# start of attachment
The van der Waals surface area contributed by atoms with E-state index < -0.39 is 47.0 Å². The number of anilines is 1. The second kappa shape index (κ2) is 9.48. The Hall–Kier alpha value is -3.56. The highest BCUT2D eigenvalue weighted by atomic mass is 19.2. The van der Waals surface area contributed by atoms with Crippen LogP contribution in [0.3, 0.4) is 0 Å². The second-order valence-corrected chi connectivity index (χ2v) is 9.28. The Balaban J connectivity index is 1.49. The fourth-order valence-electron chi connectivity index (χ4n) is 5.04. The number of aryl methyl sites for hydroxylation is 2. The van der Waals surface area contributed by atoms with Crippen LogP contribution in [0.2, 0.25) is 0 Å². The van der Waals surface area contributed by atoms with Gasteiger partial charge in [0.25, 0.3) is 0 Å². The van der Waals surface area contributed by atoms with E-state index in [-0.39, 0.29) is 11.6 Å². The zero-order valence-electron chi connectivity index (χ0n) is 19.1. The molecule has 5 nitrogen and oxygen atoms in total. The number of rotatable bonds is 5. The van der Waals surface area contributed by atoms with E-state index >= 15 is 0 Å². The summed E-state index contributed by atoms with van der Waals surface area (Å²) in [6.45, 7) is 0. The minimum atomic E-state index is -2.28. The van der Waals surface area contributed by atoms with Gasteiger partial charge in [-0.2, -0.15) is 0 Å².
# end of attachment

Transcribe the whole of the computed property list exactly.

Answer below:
The van der Waals surface area contributed by atoms with E-state index < -0.39 is 47.0 Å². The number of anilines is 1. The second kappa shape index (κ2) is 9.48. The Hall–Kier alpha value is -3.56. The highest BCUT2D eigenvalue weighted by atomic mass is 19.2. The van der Waals surface area contributed by atoms with Crippen LogP contribution in [0.3, 0.4) is 0 Å². The second-order valence-corrected chi connectivity index (χ2v) is 9.28. The Balaban J connectivity index is 1.49. The fourth-order valence-electron chi connectivity index (χ4n) is 5.04. The number of aryl methyl sites for hydroxylation is 2. The van der Waals surface area contributed by atoms with Crippen LogP contribution in [0.2, 0.25) is 0 Å². The van der Waals surface area contributed by atoms with Gasteiger partial charge in [0.25, 0.3) is 0 Å². The van der Waals surface area contributed by atoms with E-state index in [-0.39, 0.29) is 11.6 Å². The zero-order valence-electron chi connectivity index (χ0n) is 19.1. The molecule has 5 nitrogen and oxygen atoms in total. The number of rotatable bonds is 5. The van der Waals surface area contributed by atoms with E-state index >= 15 is 0 Å². The summed E-state index contributed by atoms with van der Waals surface area (Å²) in [6.45, 7) is 0. The minimum atomic E-state index is -2.28. The van der Waals surface area contributed by atoms with Gasteiger partial charge in [-0.2, -0.15) is 0 Å².